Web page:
Ah, my Sisters, God has done wonders by us. He has tried us sorely and comforted us wonderfully.
“Little did either of us dream of what was to spring from so small a beginning…”
"…wondering whom God will call to assist us…”
You jubilarians have in your day been the answer to that question.
“…God has tried us sorely and comforted us wonderfully”.
In living your own Religious lives you must have had times of being tried sorely but also of having in your faithfulness being comforted wonderfully.
The Scriptures you have chosen for today speak wonderfully to your story. To quote Paul to the Philippians “How you have felt to spread the Good News from day your first heard it right up to the present” and the Gospel of the vine and the branches, “Make your home in me, as I make mine in you”. You started your story, you joined your story to that of Jesus, and you have allowed Him to make His home in you, and you have gone from that to bear much fruit, fruit that will last.
When Mary set off with Sr Rose Cunningham in May 1867 to journey to Adelaide Fr Woods gave her his version of the grand dream, the Rules of the Institute where it stated that the Sisters were to “take a most lively interest in every work of charity…” and “so as to leave nothing untried, no matter how difficult, provided it might advance the glory of God, the good of souls, and the prevention of sin in the world”. Putting that into the language of today, the Josephites were to work out of their faith in God to promote the good of all people, and to work against that which destroyed our humanity.
For a total of three hundred and four years you Sisters have attempted to be true to that calling, in all humility. As Sr Marie Foale wrote of the early Josephites, so it has been true for you that you have been, in Marie’s words, the living face of the Church, the isolated, the disadvantaged and the marginalised. The living face of the Church. In your Religious vows, and your living the works of mercy, you have shown the true face of the Church, helping it to shine through the marks and gashes that at times have disfigured it.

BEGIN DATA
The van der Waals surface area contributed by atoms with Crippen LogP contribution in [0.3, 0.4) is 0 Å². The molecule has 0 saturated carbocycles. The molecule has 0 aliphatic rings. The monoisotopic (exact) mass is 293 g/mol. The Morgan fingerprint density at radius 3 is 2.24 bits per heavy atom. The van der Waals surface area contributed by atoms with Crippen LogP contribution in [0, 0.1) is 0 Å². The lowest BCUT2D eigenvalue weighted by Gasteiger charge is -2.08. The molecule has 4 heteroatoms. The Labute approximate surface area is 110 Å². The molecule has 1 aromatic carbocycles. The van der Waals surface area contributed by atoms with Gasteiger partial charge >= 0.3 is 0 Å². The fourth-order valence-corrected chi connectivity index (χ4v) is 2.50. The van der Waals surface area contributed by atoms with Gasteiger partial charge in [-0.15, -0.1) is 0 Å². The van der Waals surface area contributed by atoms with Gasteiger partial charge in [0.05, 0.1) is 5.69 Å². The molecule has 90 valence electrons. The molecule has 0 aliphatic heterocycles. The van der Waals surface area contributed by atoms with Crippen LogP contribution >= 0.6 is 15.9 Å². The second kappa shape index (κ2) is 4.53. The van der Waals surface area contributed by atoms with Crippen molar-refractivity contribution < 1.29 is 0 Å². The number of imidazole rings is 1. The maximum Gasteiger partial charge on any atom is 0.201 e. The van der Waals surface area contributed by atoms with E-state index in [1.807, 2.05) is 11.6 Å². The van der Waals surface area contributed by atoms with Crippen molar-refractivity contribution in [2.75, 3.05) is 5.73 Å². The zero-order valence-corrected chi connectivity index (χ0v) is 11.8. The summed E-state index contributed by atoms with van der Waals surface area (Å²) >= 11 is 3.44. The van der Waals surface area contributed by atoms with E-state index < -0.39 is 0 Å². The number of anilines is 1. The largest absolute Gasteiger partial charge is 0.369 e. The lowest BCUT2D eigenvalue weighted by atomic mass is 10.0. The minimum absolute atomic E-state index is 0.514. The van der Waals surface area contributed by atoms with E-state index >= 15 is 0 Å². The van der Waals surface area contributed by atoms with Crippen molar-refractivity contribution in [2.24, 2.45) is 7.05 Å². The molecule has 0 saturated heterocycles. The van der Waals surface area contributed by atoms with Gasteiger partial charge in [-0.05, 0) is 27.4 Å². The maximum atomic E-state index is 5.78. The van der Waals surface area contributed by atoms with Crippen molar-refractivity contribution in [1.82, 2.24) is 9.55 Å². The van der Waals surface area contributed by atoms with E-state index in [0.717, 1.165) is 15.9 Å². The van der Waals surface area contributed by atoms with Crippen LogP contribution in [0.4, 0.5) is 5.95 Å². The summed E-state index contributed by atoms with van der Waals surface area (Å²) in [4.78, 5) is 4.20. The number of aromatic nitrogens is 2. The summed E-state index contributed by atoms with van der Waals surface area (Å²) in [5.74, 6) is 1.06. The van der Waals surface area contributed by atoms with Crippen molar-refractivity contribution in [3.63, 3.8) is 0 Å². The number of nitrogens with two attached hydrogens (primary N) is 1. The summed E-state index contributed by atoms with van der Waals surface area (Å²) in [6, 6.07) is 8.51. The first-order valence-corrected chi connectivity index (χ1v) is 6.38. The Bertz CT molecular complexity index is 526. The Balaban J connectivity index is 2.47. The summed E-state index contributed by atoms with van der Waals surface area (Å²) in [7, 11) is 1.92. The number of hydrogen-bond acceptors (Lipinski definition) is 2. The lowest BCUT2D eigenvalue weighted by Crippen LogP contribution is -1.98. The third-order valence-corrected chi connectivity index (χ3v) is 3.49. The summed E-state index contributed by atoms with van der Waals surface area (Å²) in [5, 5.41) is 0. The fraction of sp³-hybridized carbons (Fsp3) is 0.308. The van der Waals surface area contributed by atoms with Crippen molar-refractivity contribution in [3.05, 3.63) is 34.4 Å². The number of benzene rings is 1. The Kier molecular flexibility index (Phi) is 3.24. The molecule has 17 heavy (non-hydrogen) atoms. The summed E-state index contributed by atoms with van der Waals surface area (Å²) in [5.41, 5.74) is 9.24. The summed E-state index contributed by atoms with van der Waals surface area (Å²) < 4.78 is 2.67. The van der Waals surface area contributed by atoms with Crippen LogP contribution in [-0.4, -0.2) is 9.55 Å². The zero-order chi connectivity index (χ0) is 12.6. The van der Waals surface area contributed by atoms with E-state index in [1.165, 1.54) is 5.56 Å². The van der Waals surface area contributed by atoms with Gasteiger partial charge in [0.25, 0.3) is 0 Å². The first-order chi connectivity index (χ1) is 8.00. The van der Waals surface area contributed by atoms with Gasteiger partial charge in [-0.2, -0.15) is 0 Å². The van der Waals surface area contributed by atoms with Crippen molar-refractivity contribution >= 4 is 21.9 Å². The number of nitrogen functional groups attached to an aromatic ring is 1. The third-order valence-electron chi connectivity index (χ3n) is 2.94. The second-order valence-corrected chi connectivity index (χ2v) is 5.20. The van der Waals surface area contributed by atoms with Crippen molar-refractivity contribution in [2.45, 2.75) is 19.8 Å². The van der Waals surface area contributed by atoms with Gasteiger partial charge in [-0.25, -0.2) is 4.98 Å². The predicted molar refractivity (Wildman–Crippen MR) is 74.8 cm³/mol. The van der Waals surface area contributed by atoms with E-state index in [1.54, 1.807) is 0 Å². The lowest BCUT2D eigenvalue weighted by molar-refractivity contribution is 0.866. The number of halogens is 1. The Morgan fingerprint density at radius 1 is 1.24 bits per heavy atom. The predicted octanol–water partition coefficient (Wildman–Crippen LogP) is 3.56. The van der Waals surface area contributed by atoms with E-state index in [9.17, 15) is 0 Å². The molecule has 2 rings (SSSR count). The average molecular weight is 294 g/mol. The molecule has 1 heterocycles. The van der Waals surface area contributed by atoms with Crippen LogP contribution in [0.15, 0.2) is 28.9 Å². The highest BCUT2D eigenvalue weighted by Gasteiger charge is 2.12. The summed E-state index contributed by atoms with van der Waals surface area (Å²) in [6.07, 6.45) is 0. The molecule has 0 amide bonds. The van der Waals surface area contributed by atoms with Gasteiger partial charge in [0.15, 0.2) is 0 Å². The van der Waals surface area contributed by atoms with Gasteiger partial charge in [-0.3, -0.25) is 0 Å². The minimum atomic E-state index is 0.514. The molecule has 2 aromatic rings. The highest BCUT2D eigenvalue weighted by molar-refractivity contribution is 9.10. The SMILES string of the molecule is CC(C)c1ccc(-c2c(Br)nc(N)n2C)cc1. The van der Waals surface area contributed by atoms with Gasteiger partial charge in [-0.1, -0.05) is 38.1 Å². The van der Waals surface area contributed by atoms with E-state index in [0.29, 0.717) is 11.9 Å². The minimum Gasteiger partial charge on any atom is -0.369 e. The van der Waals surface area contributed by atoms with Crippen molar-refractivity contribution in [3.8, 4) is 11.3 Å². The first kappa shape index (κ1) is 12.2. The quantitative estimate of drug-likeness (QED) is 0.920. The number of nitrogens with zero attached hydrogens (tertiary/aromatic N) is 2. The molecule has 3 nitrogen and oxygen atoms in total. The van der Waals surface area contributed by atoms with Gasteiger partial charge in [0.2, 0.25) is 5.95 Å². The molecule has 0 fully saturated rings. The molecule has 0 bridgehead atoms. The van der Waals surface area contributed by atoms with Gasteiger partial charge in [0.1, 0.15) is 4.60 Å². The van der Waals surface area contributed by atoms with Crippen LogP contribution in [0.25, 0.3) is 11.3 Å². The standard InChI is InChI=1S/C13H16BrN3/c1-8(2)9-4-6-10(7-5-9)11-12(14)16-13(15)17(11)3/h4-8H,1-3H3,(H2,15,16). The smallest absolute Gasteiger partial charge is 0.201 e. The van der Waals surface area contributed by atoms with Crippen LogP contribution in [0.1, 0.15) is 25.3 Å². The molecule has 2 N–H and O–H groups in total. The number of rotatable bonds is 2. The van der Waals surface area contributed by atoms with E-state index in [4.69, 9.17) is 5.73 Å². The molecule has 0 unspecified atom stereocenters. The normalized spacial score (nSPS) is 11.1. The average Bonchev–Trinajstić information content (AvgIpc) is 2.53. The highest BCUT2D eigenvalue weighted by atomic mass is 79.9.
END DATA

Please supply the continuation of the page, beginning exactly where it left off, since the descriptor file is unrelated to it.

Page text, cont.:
Pope Francis usually takes the Feast of the Presentation as the occasion on which to make reflections on Religious life. May his words give you consolation as you recognise your own story in what he says.
Consecrated men and women are called to be first of all men and women of encounter, an encounter with Christ that has changed their lives. It is the grace of the Lord who through that encounter changed your lives. And one who has had this encounter makes possible the encounter for others.
You follow a Christ who chose not to remain outside our drama (our story). Consecrated men and women are called to be a concrete and prophetic sign of God’s closeness. We are called to be in a permanent state of mission, we are called to be custodians of this wonder.
The Church thanks you, and praises you, and thanks the God who called you to your discipleship, the One who prompted you to add your own story to the story of Jesus. nd then the words of the blessing from Philippians, “May He who began His good work in you bring it to completion on the day of the Lord Jesus.
PLATINUM – 70: Marie Foale and Judith Murnane
DIAMOND – 60: Mary Cresp, Judy Gurry, Carita Higgins and Genevieve Secker
GOLDEN – 50: Christine McArthur and Carmel Pilcher
RUBY – 40: Maryellen Thomas